Trae's Can't Ban Tha Truth A Landmark Of Houston Rap
There has not been, nor will there be, a rap album from Houston this year as entangled in storylines and ramifications as Trae's Can't Ban Tha Truth. Not even if he somehow manages to release The Truth, the LP that was supposed to usher him into the national spotlight but was pushed aside as The Ban took hold of all of his attention.
CBTT is considerably more than just an album taking shots at The Box - it is that, though. The Ban has effectively altered the trajectory of not only Trae's career, but also his entire outlook, which will have, and is already having, resounding effects on his music. This album represents that shift with a strange, unreserved enthusiasm. It is a marker in Houston hip-hop history.
Trae has always been intuitive and shrewd; you don't get to the position he is in now - effectively able to provide for handfuls of people despite a limited education and a snowstorm of hardship hurdles - without being that. And after being able to see the resulting effects of The Ban (i.e. how loyalty does not translate well to rap, especially in a market as insular as the South), those characteristics have become hyper-magnified. That's what drives Can't Ban Tha Truth.
Hit the jump for the notes from the album.
• There is no stratagem on CBTT, nor any clever deception cloaking Trae's intentions. There is no wartime suppression fire. He simply stood up and walked head-first into the fight. This is an album with a purpose, which means very little of it is empty space.
Remember how driven Chamillionaire was to destroy Mike Jones on Mixtape Messiah? Cham always did his best work when had an agenda. Trae does too, and he possesses that same sort of intensity here. There were concerns that there was the potential for this to become little more than a tape full of whining and posturing, but Trae's crushing sincerity nullifies that.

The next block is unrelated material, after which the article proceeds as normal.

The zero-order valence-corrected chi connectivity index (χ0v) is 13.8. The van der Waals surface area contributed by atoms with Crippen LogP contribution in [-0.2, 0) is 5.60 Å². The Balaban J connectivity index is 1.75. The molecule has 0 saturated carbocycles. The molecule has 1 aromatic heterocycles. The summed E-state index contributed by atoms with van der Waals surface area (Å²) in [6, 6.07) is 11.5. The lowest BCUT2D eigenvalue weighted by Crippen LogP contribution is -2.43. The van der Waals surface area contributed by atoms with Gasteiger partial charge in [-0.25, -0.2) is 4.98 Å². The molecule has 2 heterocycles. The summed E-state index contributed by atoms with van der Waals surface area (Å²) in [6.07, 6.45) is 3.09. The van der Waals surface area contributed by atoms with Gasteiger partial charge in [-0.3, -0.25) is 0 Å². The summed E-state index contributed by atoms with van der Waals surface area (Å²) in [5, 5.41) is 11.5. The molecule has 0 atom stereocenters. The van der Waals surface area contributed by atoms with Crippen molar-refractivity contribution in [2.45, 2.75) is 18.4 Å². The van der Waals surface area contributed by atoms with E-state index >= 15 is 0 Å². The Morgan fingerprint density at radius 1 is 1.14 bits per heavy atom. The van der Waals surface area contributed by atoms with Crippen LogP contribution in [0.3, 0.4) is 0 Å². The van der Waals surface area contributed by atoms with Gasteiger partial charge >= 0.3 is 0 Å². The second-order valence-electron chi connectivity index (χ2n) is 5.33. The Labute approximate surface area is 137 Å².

• The entire tape has very clear cinematic feeling. There are no distractions. Trae's focus does not wane. The production on nearly every song is airtight; it's all horror-movie dramatics and ambient sadness and disappointment.
• Only two parts on the entire album feel negligible: The Castlevanian "Hood Nights," which Gudda Gudda fans will no doubt enjoy, and a cameo from Yung Turk (remember him?) talking about the difference between bitch niggas and real niggas. That's a hit-to-miss ration of 19/21. That's 90 percent, yo.
• With regards to the Yung Turk mention in that last bullet, there are four non-rapping cameos made: Turk, Lil Duval (who is actually a little funny), Pimp C and Pimp C's mother. The Pimp C clip is a recording of him that was taken after he got out of prison alleging that Terri Thomas from The Box threatened to not play his albums if he didn't open up at one of The Box's shows, as well as to call his parole officer and say that Pimp was threatening her, which would have landed him back in prison. The vitriol in his voice is near palpable.
• Pimp C's mom makes an appearance to talk about how bad everyone that has abandoned Trae should feel. Her monologue is delivered over some very somber organ and guitar rifts. It absolutely works. You can't listen to it without feeling like an asshole.
• There are four songs on CBTT that people will be buzzing about after it gets released: "Cop A Drop," "General," "They Won't Play This On The Radio" and "Bad Don't Seem So Wrong." Read on for little about each: